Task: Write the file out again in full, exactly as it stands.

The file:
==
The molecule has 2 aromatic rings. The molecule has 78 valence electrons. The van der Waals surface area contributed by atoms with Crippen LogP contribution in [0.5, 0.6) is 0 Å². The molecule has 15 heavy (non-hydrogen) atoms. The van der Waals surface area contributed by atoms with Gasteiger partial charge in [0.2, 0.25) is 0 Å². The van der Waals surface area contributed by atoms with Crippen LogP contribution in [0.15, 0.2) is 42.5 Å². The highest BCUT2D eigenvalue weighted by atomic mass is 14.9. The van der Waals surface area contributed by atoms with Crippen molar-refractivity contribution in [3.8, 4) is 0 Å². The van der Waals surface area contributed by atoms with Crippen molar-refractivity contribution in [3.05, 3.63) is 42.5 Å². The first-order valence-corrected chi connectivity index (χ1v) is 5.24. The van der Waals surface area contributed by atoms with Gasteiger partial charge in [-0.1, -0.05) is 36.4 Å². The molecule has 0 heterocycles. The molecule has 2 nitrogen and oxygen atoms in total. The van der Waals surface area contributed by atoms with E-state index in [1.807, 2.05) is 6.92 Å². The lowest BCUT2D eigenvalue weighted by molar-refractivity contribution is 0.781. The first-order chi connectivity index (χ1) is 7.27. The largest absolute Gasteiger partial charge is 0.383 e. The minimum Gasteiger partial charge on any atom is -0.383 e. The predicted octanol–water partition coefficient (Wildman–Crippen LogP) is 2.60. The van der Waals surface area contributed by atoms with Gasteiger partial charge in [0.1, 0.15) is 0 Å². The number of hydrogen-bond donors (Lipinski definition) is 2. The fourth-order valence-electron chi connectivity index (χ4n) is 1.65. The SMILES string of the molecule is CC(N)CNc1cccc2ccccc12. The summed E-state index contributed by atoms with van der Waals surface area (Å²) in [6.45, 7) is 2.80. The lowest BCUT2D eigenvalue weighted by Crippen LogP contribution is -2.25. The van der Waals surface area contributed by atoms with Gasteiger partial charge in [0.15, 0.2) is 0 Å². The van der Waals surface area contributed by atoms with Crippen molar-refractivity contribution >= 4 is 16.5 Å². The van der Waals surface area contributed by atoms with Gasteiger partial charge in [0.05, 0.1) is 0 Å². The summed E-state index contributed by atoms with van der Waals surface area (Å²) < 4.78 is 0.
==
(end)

The molecule has 2 aromatic rings. The molecule has 78 valence electrons. The van der Waals surface area contributed by atoms with Crippen LogP contribution in [0.5, 0.6) is 0 Å². The molecule has 15 heavy (non-hydrogen) atoms. The van der Waals surface area contributed by atoms with Gasteiger partial charge in [0.2, 0.25) is 0 Å². The van der Waals surface area contributed by atoms with Crippen LogP contribution in [0.15, 0.2) is 42.5 Å². The highest BCUT2D eigenvalue weighted by atomic mass is 14.9. The van der Waals surface area contributed by atoms with Crippen molar-refractivity contribution in [3.8, 4) is 0 Å². The van der Waals surface area contributed by atoms with Crippen molar-refractivity contribution in [3.05, 3.63) is 42.5 Å². The first-order valence-corrected chi connectivity index (χ1v) is 5.24. The van der Waals surface area contributed by atoms with Gasteiger partial charge in [-0.1, -0.05) is 36.4 Å². The molecule has 0 heterocycles. The molecule has 2 nitrogen and oxygen atoms in total. The van der Waals surface area contributed by atoms with E-state index in [1.807, 2.05) is 6.92 Å². The lowest BCUT2D eigenvalue weighted by molar-refractivity contribution is 0.781. The first-order chi connectivity index (χ1) is 7.27. The largest absolute Gasteiger partial charge is 0.383 e. The minimum Gasteiger partial charge on any atom is -0.383 e. The predicted octanol–water partition coefficient (Wildman–Crippen LogP) is 2.60. The van der Waals surface area contributed by atoms with Gasteiger partial charge in [0.1, 0.15) is 0 Å². The number of hydrogen-bond donors (Lipinski definition) is 2. The fourth-order valence-electron chi connectivity index (χ4n) is 1.65. The SMILES string of the molecule is CC(N)CNc1cccc2ccccc12. The summed E-state index contributed by atoms with van der Waals surface area (Å²) in [6.45, 7) is 2.80. The lowest BCUT2D eigenvalue weighted by Crippen LogP contribution is -2.25. The van der Waals surface area contributed by atoms with Gasteiger partial charge in [0.15, 0.2) is 0 Å². The van der Waals surface area contributed by atoms with Crippen molar-refractivity contribution >= 4 is 16.5 Å². The van der Waals surface area contributed by atoms with Gasteiger partial charge in [0.05, 0.1) is 0 Å². The summed E-state index contributed by atoms with van der Waals surface area (Å²) < 4.78 is 0.